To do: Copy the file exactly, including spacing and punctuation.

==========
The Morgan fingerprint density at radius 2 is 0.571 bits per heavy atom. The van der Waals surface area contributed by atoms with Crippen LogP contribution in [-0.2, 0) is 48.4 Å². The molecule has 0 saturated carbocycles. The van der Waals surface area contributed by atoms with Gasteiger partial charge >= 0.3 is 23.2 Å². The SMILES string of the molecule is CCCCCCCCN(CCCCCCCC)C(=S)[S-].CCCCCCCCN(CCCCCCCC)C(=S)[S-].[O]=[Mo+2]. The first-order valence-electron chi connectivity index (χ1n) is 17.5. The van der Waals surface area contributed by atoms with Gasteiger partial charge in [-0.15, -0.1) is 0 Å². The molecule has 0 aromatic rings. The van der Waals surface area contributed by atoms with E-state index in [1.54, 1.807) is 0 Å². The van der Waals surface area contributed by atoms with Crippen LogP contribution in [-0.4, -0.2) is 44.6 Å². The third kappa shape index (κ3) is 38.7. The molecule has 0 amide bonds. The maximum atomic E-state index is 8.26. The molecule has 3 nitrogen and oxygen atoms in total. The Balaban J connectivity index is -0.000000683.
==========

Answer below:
The Morgan fingerprint density at radius 2 is 0.571 bits per heavy atom. The van der Waals surface area contributed by atoms with Crippen LogP contribution in [-0.2, 0) is 48.4 Å². The molecule has 0 saturated carbocycles. The van der Waals surface area contributed by atoms with Gasteiger partial charge >= 0.3 is 23.2 Å². The SMILES string of the molecule is CCCCCCCCN(CCCCCCCC)C(=S)[S-].CCCCCCCCN(CCCCCCCC)C(=S)[S-].[O]=[Mo+2]. The first-order valence-electron chi connectivity index (χ1n) is 17.5. The van der Waals surface area contributed by atoms with Gasteiger partial charge in [-0.15, -0.1) is 0 Å². The molecule has 0 aromatic rings. The van der Waals surface area contributed by atoms with E-state index in [1.54, 1.807) is 0 Å². The van der Waals surface area contributed by atoms with Crippen LogP contribution in [-0.4, -0.2) is 44.6 Å². The third kappa shape index (κ3) is 38.7. The molecule has 0 amide bonds. The maximum atomic E-state index is 8.26. The molecule has 3 nitrogen and oxygen atoms in total. The Balaban J connectivity index is -0.000000683.